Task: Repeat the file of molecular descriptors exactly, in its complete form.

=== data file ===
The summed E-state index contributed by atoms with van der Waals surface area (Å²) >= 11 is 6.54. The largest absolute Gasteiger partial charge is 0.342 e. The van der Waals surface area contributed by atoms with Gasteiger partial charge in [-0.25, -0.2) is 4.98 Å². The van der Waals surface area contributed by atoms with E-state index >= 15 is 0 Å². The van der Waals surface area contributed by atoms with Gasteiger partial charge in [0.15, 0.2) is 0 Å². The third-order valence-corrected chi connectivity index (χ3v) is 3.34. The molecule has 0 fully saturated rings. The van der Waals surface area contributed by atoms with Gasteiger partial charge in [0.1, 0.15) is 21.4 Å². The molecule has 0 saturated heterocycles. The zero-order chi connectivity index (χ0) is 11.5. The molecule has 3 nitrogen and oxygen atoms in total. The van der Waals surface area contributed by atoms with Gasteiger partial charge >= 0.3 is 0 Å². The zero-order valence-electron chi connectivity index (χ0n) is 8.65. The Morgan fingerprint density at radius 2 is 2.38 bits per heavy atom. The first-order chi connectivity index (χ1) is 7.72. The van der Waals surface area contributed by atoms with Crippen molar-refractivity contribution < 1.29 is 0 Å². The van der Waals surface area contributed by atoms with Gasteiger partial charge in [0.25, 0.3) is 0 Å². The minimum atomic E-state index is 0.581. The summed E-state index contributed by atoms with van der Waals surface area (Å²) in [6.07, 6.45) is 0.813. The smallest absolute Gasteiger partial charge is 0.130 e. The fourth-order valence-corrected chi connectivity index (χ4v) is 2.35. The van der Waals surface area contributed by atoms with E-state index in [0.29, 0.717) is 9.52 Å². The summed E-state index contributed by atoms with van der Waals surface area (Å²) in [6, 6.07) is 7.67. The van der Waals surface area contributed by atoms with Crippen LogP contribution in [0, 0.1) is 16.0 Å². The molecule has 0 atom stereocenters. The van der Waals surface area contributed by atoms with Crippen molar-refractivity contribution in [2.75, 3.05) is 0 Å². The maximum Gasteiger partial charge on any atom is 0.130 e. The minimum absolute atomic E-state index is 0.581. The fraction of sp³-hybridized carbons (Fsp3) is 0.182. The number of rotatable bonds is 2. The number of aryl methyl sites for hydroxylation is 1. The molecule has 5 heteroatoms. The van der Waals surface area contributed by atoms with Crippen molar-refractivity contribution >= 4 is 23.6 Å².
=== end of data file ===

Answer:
The summed E-state index contributed by atoms with van der Waals surface area (Å²) >= 11 is 6.54. The largest absolute Gasteiger partial charge is 0.342 e. The van der Waals surface area contributed by atoms with Gasteiger partial charge in [-0.25, -0.2) is 4.98 Å². The van der Waals surface area contributed by atoms with E-state index >= 15 is 0 Å². The van der Waals surface area contributed by atoms with Gasteiger partial charge in [0.15, 0.2) is 0 Å². The third-order valence-corrected chi connectivity index (χ3v) is 3.34. The molecule has 0 fully saturated rings. The van der Waals surface area contributed by atoms with Gasteiger partial charge in [0.1, 0.15) is 21.4 Å². The molecule has 0 saturated heterocycles. The zero-order chi connectivity index (χ0) is 11.5. The molecule has 3 nitrogen and oxygen atoms in total. The van der Waals surface area contributed by atoms with Gasteiger partial charge >= 0.3 is 0 Å². The zero-order valence-electron chi connectivity index (χ0n) is 8.65. The Morgan fingerprint density at radius 2 is 2.38 bits per heavy atom. The first-order chi connectivity index (χ1) is 7.72. The van der Waals surface area contributed by atoms with Crippen molar-refractivity contribution < 1.29 is 0 Å². The van der Waals surface area contributed by atoms with Gasteiger partial charge in [0.25, 0.3) is 0 Å². The minimum atomic E-state index is 0.581. The summed E-state index contributed by atoms with van der Waals surface area (Å²) in [6.07, 6.45) is 0.813. The smallest absolute Gasteiger partial charge is 0.130 e. The fourth-order valence-corrected chi connectivity index (χ4v) is 2.35. The van der Waals surface area contributed by atoms with E-state index in [0.29, 0.717) is 9.52 Å². The summed E-state index contributed by atoms with van der Waals surface area (Å²) in [6, 6.07) is 7.67. The van der Waals surface area contributed by atoms with Crippen LogP contribution in [0, 0.1) is 16.0 Å². The molecule has 0 atom stereocenters. The van der Waals surface area contributed by atoms with Crippen molar-refractivity contribution in [2.75, 3.05) is 0 Å². The maximum Gasteiger partial charge on any atom is 0.130 e. The minimum absolute atomic E-state index is 0.581. The fraction of sp³-hybridized carbons (Fsp3) is 0.182. The number of rotatable bonds is 2. The number of aryl methyl sites for hydroxylation is 1. The molecule has 5 heteroatoms. The van der Waals surface area contributed by atoms with Crippen molar-refractivity contribution >= 4 is 23.6 Å².